Is a new virtual reality disruption coming to out-of-home leisure?

Virtual reality is no longer limited to gaming or visiting some place, real or digitally created. A new concept for the Oculus Rift hopes to connect people in virtual hangouts and encourage greater interaction on the Facebook social network.

Up until now, putting on a virtual reality (VR) headset and the experience that ensues has been a fairly solitary experience. Now, Facebook is hoping to change that by creating a VR experience that enables more social interactions called ‘Parties.' With the release of two new updates to Gear VR, Parties act as a virtual reality phone call paired with Oculus Rooms that gives users a space to “hang out” with friends and choose what you'd like to do: gather around the TV and watch videos, play matching or guessing games, or hit the group app launcher to jump to a multiplayer game like Dragon Front or Drop Dead.

Facebook's investment in VR has been quite extensive recently with hopes that VR will make the social network's vision of “connecting the world” an even more enriching experience. Parties will allow up to three people to connect, speak and interact with each other in Oculus Rooms - a virtual space that resembles a living room where you can play games, watch videos and hang out.

The concept for Parties was unveiled in October 2016 at the Oculus Connect conference. While there are still barriers for VR to be fully integrated into the Facebook experience, it is clear the company wants to push VR as a way to give users a more fulfilling experience on the social network.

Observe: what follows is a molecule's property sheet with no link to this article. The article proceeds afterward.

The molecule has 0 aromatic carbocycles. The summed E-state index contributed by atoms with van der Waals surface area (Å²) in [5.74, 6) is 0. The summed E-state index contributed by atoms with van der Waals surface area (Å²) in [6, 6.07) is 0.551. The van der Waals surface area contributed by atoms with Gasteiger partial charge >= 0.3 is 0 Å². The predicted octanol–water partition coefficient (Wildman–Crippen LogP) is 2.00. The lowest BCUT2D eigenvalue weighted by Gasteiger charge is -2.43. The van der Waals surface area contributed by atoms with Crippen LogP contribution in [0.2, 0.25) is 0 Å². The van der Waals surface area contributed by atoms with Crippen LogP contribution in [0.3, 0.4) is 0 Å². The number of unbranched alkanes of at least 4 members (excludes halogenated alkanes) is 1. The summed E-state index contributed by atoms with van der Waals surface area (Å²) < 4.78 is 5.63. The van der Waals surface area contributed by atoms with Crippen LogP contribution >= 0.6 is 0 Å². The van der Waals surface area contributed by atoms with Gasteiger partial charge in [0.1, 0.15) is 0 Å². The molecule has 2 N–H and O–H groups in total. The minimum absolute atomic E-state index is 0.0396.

To enhance the VR social experience, Facebook's Oculus recently acquired The Eye Tribe, a Copenhagen-based startup company that tracks eye movement in virtual reality. Facebook is especially interested in eye tracking for its VR social experiences, as the ability to follow eye movement makes it easier to understand people's expressions and let them communicate more effectively with each other in the virtual world.

Oculus Rooms and Parties are available to anyone with a Samsung Gear VR headset (and supported Samsung smartphone) and will be available on Oculus' PC-based Rift immersive VR system this year.

Other companies working in the VR arena are also working to integrate multiple users into a single virtual environment and enable social and other interaction.

What these developments in VR do is raise the quality of social connectiveness via the digital world. Rather than just talking and maybe seeing the person you are talking to via Skype and other apps on a flat screen, with Parties people will be able to hang out together in a virtual 3D environment.

Facebook isn't alone in focusing on the importance of eye tracking in VR. Alphabet's Google acquired Eyefluence, another startup working on eye-tracking technology, in October, to integrate into the VR services it is developing.

There is growing interest in VR. A November 2016 national survey by DabKick found that 77% of American's are interested in spending time with their families in virtual reality. 87% said there are benefits to watching a sporting event in VR instead of going to a sports bar. Top benefits were avoiding crowds (57%), cheaper drinks (47%) and easy access to the bathroom (39%). Americans are also interested in popping on a VR headset and joining friends in VR to watch a movie (46%), visit a theme park (36%), attend live performances (35%) and listen to a band (33%).

Facebook's and other companies' social enhancements to the VR experience are raising the stakes of what it will take to get people to leave the comfort and security of their homes to socially hang out at real world community leisure venues. As digital options for socialization and entertainment continue to get better and better and add more features, and as consumer VR adoption grows, community leisure venues will need to raise the quality, the fidelity, of the experiences they offer to continue to attract customers.